Designer Pau Garcia has has been dealing with artificial intelligence for the past few years years. Ann early adopter of OpenAIstartup that promotes generative AI, he said he was initially intrigued by AI but didn’t expect it to play a big role in his world.
“I was always told that the creative industry would be the last to be defeated by robots,” said Garcia, who co-founded Barcelona-based design firm Domestic Data Streamers in 2003. “But at the same time, I was really curious.”
Then, browsing the web one day, he came across a script for an episode of Rick and Morty that had been written from OpenAI’s large language patterns. That moment changed everything. “At that point I said, ‘Okay, this is very close to what I’m doing,'” he said. This prompted his journey into designing with AI generating tools like ChatGPT and DALL-E .
Garcia was ahead of the curve. Home data streamers are simple one of many companies with which he deals generative AI— the term for technology that generates new content such as text, visuals, code. Behind these more advanced versions of AI are startups like OpenAI and AI for stabilitythe latter of which makes the generative AI tool Stable Diffusion, as well as larger tech firms like Microsoft and Google.
Internal data streamers provide creativity services to clients that include the World Bank and the United Nations, charging between €70,000 ($74,890) and €250,000 ($263,890) per project. Over the past year, the firm has used generative AI in work for clients ranging from a European news channel to a prison in Italy.
So how does the company use AI?
Experimentation with ChatGPT and DALL-E
In a Google Meets chat, Garcia pulled up an Excel spreadsheet showing summaries of various projects. To quickly start the process of brainstorming client proposals, Garcia can enter keywords—like “climate change” or “sports”—into a Google Docs form. From there, the features he built on top of ChatGPT dump quotes from experts on the given topics into the spreadsheet.
Research for a project usually takes about two weeks but ChatGPT could cut that time frame in half, Garcia said. In the past six months, he has been training his more than two dozens of employees on how they can experiment and use ChatGPT and DALL-E in their methodologies.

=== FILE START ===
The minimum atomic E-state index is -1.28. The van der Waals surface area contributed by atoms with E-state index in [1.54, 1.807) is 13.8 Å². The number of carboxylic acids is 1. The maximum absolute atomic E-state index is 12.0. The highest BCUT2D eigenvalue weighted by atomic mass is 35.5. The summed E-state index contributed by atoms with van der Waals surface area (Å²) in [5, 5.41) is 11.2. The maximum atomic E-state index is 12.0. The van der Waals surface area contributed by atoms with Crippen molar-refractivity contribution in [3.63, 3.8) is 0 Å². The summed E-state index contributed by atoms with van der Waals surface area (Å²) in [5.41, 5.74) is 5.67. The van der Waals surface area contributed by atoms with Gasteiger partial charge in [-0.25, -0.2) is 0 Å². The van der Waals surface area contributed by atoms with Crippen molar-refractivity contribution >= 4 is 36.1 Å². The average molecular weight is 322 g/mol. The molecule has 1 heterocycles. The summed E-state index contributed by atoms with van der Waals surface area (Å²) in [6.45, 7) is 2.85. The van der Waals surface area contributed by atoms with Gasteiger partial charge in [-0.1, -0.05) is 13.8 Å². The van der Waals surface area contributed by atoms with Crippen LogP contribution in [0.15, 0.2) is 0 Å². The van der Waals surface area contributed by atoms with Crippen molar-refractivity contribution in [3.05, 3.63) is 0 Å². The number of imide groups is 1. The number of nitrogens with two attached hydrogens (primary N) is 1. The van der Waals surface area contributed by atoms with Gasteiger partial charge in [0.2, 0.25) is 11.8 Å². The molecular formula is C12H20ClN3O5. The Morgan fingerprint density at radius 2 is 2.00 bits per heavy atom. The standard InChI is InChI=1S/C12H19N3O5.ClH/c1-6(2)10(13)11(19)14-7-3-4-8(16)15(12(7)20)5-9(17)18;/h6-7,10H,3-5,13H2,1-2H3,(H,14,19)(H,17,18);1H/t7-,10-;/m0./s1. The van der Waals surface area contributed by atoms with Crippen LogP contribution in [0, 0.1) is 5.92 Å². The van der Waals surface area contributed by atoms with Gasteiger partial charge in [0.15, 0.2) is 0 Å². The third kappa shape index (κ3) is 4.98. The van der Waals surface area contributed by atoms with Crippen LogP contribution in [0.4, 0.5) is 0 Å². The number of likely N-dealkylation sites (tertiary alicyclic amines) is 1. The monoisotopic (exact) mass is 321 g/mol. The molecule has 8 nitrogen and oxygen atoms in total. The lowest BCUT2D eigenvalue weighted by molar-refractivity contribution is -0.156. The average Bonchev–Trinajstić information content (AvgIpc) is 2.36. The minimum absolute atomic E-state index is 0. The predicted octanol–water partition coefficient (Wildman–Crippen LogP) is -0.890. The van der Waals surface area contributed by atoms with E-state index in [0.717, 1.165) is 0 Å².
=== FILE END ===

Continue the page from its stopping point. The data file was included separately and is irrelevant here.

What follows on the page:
While Garcia is quick to admit he’s an optimist, he understands why a pessimist might see generative AI in action and assume he’s about to lose his job. But he says the data he generates needs to be fact-checked, something he’ll be sure to remind his staff often.
“It is irresponsible to use this technology without understanding that it has a tendency to hallucinate and lie,” he says. He adds that his company has also implemented self-made Chrome integrations that find the source of the material on the Internet.
AI tools will change the way we work
Garcia recently spoke with FC Barcelona, who were curious about using AI to create advertising. But when Garcia explained how the language models behind generative AI tools like ChatGPT and DALL– Well are trained on images from the Internet, some of which may be copyrighted, the team hesitates.
Their trepidation is justified: In January, a group of artists filed a lawsuit against generative artificial intelligence makers Stability AI and Midjourney for deleting billions of images without consent for their models.
Still, the interest is high. Ever since Garcia joined Medium to write and publish articles Using AI in the creative industries last year business boomed, with home data streamers now receiving five times as many phone calls as six months ago.
Garcia believes the sudden surge of interest in his company is largely driven by the fear of missing out. He says companies are excited about this new AI and want to be able to say they used it in their projects, even if using it doesn’t change the bottom line all that much.
“We’re in this wonderful moment and together we’re exploring a new technology that’s obviously going to change a lot of things,” he says. “But it’s time to start thinking, well, why? If artificial intelligence is the answer, what’s the question?”